What is Mixed Reality (MR)? To revisit this question given the many recent developments, we conducted interviews with ten AR/VR experts from academia and industry, as well as a literature survey of 68 papers. We find that, while there are prominent examples, there is no universally agreed on, one-size-fits-all definition of MR. Rather, we identified six partially competing notions from the literature and experts' responses. We then started to isolate the different aspects of reality relevant for MR experiences, going beyond the primarily visual notions and extending to audio, motion, haptics, taste, and smell. We distill our findings into a conceptual framework with seven dimensions to characterize MR applications in terms of the number of environments, number of users, level of immersion, level of virtuality, degree of interaction, input, and output. Our goal with this paper is to support classification and discussion of MR applications' design and provide a better means to researchers to contextualize their work within the increasingly fragmented MR landscape.
Augmented Reality (AR) developers face a proliferation of new platforms, devices, and frameworks. This often leads to applications being limited to a single platform and makes it hard to support collaborative AR scenarios involving multiple different devices. This paper presents XD-AR, a cross-device AR application development framework designed to unify input and output across hand-held, head-worn, and projective AR displays. XD-AR's design was informed by challenging scenarios for AR applications, a technical review of existing AR platforms, and a survey of 30 AR designers, developers, and users. Based on the results, we developed a taxonomy of AR system components and identified key challenges and opportunities in making them work together. We discuss how our taxonomy can guide the design of future AR platforms and applications and how cross-device interaction challenges could be addressed. We illustrate this when using XD-AR to implement two challenging AR applications from the literature in a device-agnostic way.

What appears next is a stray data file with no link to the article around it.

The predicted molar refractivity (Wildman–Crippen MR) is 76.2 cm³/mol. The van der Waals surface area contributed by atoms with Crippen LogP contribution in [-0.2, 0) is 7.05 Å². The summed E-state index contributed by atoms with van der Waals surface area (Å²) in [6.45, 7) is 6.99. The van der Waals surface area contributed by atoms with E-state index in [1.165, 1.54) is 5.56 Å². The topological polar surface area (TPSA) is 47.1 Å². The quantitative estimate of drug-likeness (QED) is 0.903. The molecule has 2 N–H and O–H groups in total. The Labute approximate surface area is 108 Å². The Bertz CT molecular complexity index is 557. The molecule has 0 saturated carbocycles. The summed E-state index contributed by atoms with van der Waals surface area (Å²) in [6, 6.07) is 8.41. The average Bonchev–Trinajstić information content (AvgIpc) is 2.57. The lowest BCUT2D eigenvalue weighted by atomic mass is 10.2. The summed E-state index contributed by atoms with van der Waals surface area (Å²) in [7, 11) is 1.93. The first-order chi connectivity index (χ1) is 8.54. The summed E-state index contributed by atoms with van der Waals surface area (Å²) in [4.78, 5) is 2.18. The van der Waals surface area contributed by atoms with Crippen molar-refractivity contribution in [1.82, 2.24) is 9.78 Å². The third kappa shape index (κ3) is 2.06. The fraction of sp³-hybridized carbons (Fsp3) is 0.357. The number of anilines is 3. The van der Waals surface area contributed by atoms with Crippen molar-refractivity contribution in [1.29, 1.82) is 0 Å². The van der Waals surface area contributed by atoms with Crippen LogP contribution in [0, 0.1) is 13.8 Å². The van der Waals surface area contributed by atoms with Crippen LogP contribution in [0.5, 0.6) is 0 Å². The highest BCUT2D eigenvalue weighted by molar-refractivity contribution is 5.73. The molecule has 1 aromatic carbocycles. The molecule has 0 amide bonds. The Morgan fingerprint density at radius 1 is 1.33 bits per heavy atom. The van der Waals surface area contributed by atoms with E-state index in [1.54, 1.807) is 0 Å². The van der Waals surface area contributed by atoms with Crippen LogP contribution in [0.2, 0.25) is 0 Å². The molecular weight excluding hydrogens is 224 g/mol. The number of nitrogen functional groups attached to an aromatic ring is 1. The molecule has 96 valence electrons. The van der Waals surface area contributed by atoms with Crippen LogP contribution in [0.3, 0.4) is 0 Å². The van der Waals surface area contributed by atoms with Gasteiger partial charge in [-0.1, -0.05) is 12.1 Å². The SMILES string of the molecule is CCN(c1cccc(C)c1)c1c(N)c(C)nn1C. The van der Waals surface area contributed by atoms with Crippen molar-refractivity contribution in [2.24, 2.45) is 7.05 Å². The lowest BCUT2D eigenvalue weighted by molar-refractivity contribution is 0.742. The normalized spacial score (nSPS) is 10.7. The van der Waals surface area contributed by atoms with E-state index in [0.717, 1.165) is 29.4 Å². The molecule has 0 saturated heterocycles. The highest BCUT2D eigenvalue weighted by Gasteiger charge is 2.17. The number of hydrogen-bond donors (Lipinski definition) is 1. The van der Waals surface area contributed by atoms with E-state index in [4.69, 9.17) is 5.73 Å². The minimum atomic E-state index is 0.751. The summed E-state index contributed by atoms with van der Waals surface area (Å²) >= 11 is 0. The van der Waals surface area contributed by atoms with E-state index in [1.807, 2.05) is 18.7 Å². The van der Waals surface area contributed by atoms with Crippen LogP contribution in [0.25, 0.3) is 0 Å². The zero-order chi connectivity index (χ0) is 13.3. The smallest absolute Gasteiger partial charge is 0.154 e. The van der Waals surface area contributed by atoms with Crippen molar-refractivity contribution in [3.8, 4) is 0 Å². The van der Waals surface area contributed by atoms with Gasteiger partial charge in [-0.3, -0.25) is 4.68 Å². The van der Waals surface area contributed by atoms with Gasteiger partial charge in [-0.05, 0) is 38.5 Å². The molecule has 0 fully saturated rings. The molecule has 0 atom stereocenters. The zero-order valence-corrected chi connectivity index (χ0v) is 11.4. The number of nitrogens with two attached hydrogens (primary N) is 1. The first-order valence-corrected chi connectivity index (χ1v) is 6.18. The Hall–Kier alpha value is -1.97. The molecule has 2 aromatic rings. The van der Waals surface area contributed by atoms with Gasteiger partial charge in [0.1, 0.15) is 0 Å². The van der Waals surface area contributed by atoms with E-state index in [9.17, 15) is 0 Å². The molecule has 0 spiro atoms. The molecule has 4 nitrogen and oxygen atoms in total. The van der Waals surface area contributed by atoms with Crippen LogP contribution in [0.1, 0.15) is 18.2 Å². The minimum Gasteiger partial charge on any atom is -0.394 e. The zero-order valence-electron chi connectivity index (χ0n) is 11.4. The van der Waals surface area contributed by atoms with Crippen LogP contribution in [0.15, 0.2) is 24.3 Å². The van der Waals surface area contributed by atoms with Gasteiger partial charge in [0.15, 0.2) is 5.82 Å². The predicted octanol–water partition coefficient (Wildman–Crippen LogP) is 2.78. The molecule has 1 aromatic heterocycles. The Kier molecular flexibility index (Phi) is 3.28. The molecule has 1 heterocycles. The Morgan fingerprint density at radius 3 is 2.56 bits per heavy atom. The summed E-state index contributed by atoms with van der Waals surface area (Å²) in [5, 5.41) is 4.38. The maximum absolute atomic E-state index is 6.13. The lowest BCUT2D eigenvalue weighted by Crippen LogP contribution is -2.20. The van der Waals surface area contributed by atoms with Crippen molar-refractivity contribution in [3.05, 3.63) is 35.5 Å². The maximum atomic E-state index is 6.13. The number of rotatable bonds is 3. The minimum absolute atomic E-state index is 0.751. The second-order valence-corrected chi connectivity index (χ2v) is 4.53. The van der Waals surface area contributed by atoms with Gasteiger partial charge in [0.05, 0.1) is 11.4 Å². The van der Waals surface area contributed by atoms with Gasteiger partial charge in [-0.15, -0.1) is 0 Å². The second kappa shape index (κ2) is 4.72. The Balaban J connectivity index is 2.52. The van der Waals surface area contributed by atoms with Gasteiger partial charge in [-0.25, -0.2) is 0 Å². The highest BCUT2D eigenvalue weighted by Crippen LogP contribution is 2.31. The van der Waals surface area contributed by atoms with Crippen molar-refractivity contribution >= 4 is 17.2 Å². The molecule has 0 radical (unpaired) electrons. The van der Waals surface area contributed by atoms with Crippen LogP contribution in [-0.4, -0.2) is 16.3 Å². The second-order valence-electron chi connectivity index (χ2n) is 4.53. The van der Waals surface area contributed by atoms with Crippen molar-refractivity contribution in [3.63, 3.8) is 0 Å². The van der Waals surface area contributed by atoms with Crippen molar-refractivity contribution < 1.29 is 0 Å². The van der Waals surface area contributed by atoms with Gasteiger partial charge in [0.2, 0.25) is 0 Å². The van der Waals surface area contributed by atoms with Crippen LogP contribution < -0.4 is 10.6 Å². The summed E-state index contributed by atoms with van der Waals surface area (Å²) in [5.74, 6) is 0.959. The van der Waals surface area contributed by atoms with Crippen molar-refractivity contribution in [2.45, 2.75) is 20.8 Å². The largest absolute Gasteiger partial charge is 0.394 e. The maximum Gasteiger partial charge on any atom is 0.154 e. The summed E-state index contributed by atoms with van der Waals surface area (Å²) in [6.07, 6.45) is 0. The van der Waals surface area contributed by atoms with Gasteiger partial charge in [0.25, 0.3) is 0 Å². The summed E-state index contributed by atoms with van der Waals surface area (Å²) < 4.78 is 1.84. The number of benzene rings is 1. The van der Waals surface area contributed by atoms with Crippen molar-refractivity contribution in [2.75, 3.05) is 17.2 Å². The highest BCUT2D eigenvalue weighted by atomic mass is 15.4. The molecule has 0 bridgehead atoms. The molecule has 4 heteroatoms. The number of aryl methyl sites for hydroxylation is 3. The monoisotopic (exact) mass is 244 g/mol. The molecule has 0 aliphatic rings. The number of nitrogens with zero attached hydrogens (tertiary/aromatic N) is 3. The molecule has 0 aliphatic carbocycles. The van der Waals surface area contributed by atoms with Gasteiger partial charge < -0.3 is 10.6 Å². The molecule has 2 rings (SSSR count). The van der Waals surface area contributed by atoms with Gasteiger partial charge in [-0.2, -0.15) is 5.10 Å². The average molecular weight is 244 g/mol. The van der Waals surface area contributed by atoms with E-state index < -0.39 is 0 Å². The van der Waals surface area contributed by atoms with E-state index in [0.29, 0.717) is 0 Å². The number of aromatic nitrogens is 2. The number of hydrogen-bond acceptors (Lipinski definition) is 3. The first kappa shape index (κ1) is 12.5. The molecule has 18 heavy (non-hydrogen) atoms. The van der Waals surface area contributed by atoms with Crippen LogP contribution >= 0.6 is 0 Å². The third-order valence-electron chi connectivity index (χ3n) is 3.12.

This project reports on a pilot study investigating both the opportunities for improvement, and the dangers present, in the currently available human interfaces used to operate commercial camera drones. Nine participants completed flight operation missions in six experimental configurations, using two different drones, operated using line of sight, live camera-feed on a tablet, and through a first-person view headset designed for use by drone racers. Qualitative and quantitative methods explore the risks for damage and injury posed by current system design, and identify areas of potential improvement.
This double-blind, controlled, counter-balanced experiment examines the effects of system delay on users. Sixty-one participants completed 8 computerized tasks under 4 varied levels of time delay (from 500ms to 2000ms), with time and accuracy recorded. Participants rapidly adapted to system delay, committing neither errors of omission nor commission more frequently due to slowed system response. Time to finish tasks increased with system delay, but users were only slowed down by approximately as much time as was introduced by system delay itself. Implications for estimating the potential value of reduced system delay are discussed, as well as study limitations and suggestions for future work.